Neat Gadgets to Drool Over
A child tracker, CD-ROM changer and autofocus binoculars are among the 14 choices
VISIONEER PAPERMAX SCANNER ($450). The cigarette-carton-size PaperMax scans virtually any piece of paper--a newspaper clipping, an envelope, a business card--into a computer running Windows, drawing a picture of it on your screen in moments. The paper feeds straight through or back toward you if desk space is precious. MaxMate, the software that lets you view the document, creates a display that looks like the top of a desk so you can see stamp-size pictures of the items you scanned in. You can even stack the pages on screen to give the effect of a document and scroll quickly through the stack. Drag the stack to an icon of a printer, let go and the document will print. You can also get a full-screen view of the page, on which you can highlight sections and add virtual Post-it notes. If you have an E-mail package installed, you can drag the document to a corresponding icon and send it to a friend, who can view it with software supplied by PaperMax. (Copy the software for colleagues and friends who don't also have the PaperMax.) Files can also be stored in formats recognized by popular desktop-publishing programs like Aldus PageMaker. To turn them into text, however, you would have to buy an optical-character-recognition package from a third party. A Macintosh version, minus the viewing software or E-mail support, costs about $400.
TIMEX DATA LINK WATCH ($130). It's no trick to keep track of appointments, phone numbers, birthdays and to-do lists on a personal computer. But what do you do when you're not at your computer? An answer from Timex is a watch that pulls the information from your computer before you go and stores it for later perusal. The Data Link watch, which comes with Windows-based software developed in conjunction with Microsoft, has an electronic-eye sensor that reads data sent as light pulses from the screen of a computer's monitor. You load the supplied software into your computer and enter schedules and other information. To transfer up to 70 entries to the watch, you push a button on the watch and instruct the software through a keyboard command to begin transmitting, while holding the watch 6 to 12 inches in front of the screen for 20 seconds or so. The software leads you through the steps. Pushing buttons on the watch retrieves the information you want and displays it on the watch's readout. You may not appreciate having to keep appointment descriptions and other notes to a maximum of 15 characters, and entries longer than eight characters will scroll across the one-line display. What's more, to control all the watch functions, you need nimble fingers. But having a watch that can sound an alarm according to appointments you have entered into your computer is handy--and you'll be able to contemplate unfinished chores wherever you are.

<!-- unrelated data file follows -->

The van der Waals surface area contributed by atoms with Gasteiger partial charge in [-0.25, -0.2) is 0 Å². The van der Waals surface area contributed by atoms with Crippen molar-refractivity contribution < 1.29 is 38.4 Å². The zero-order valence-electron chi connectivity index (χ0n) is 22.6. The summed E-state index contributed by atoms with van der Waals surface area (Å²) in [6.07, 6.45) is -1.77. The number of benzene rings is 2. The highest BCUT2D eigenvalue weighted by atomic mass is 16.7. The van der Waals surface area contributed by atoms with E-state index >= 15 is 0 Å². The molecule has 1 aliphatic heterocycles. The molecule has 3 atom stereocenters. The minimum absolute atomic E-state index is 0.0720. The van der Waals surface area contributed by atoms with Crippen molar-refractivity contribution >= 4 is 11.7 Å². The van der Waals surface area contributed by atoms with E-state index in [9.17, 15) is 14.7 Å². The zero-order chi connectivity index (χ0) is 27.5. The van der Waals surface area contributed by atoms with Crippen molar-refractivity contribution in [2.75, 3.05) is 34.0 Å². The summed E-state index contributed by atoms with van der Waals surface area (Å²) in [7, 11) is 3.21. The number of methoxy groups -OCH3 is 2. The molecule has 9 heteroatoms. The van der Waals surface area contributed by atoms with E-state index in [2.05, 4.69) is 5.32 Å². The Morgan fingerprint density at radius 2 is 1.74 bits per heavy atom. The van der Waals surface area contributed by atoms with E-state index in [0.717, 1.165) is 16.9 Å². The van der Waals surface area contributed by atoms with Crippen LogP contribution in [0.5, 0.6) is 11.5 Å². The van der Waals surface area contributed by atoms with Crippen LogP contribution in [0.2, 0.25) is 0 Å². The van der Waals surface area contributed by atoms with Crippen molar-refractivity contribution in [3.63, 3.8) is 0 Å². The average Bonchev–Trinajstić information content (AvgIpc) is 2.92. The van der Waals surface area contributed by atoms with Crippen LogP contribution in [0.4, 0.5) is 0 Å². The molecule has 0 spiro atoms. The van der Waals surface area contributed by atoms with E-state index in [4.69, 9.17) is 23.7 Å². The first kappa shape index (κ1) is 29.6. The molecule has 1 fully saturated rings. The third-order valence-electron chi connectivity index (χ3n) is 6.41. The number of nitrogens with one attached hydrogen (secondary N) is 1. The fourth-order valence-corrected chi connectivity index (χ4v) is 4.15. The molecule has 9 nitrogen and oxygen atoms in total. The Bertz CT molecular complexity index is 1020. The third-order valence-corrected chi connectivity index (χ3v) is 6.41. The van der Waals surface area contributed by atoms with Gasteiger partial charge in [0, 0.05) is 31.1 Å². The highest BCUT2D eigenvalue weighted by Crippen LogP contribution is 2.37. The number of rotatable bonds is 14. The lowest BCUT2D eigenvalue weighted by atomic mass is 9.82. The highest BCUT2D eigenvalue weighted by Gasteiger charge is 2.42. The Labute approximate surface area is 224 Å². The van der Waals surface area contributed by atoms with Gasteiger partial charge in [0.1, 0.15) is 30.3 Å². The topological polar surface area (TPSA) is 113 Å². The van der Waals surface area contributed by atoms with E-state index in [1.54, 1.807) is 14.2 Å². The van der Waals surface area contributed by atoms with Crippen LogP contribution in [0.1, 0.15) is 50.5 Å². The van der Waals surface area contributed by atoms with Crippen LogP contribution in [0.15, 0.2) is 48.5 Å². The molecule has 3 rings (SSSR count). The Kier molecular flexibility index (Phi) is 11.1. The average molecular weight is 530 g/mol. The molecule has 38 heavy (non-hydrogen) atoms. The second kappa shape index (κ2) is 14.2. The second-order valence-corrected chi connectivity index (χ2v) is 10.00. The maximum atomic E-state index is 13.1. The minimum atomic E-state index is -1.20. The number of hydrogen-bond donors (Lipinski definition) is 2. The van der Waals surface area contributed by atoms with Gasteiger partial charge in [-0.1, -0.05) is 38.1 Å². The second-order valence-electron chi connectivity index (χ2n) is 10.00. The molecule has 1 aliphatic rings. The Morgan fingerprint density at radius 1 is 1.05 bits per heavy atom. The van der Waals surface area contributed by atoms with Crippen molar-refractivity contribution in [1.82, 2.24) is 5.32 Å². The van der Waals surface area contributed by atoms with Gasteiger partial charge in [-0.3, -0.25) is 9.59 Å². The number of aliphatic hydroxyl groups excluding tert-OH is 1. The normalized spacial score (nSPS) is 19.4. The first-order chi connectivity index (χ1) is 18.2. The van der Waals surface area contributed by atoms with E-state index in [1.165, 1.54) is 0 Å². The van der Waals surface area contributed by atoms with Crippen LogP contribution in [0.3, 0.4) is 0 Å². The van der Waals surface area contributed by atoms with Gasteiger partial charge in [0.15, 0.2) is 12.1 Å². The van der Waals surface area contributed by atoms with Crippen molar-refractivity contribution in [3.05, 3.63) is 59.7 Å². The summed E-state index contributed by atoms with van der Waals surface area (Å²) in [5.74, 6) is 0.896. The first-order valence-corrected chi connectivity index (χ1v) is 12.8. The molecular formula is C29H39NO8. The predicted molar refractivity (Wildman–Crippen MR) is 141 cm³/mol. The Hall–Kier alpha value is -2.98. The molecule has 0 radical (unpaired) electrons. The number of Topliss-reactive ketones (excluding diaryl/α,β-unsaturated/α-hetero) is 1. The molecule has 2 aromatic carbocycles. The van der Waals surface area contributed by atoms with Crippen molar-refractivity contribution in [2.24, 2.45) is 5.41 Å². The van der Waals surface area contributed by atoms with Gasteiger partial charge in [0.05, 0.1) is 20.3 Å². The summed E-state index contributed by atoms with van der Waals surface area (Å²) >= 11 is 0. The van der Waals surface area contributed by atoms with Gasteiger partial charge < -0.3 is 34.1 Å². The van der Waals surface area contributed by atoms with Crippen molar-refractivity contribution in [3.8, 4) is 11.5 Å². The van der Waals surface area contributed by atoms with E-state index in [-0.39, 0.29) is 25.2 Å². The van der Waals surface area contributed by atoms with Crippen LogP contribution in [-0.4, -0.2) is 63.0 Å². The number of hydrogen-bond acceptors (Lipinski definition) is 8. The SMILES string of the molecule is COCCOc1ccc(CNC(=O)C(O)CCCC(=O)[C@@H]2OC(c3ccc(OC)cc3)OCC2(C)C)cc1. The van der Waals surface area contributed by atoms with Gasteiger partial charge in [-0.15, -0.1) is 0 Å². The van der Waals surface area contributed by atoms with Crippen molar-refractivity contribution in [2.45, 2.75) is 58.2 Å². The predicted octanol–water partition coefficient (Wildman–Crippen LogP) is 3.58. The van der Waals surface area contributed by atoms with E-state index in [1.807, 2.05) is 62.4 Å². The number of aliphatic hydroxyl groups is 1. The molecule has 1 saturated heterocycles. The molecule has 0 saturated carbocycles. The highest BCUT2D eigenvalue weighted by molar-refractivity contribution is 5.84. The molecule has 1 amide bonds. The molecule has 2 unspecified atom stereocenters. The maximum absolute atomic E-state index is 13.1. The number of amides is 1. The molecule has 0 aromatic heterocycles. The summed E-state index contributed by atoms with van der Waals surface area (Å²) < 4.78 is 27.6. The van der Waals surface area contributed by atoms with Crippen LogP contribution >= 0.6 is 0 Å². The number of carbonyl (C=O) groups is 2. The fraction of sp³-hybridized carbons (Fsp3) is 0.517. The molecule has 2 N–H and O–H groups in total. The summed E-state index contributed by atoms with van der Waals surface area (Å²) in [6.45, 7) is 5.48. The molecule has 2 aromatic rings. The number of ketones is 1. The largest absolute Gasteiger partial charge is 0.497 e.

ALPS GLIDEPOINT POINTING PAD ($96). Who needs a mouse when you can point with your finger? The Alps GlidePoint lets you do just that on a screen about the size of a saltine. Based on the same technology as the TrackPad in Apple's latest portable PowerBooks, the GlidePoint senses when your fingertip distorts an electrical field just below its sealed surface. Slide your finger on its surface, and the cursor navigates around the screen just as if you were using a mouse or a track ball. Left and right buttons at the bottom edge work like the buttons on a mouse. You can also click and double-click with your fingertip, although that takes a bit of practice. Dragging and dropping are a bit awkward because one finger needs to be on the GlidePoint screen while your thumb is on a button. Otherwise, the device feels surprisingly natural after only 15 minutes or so of use. As with any new computing navigational tool, it will take a few days to feel completely comfortable, especially if you're accustomed to moving a mouse around a pad. Anyone who has already adapted to a stationary device, like a track ball, should have an easier time adjusting to the GlidePoint.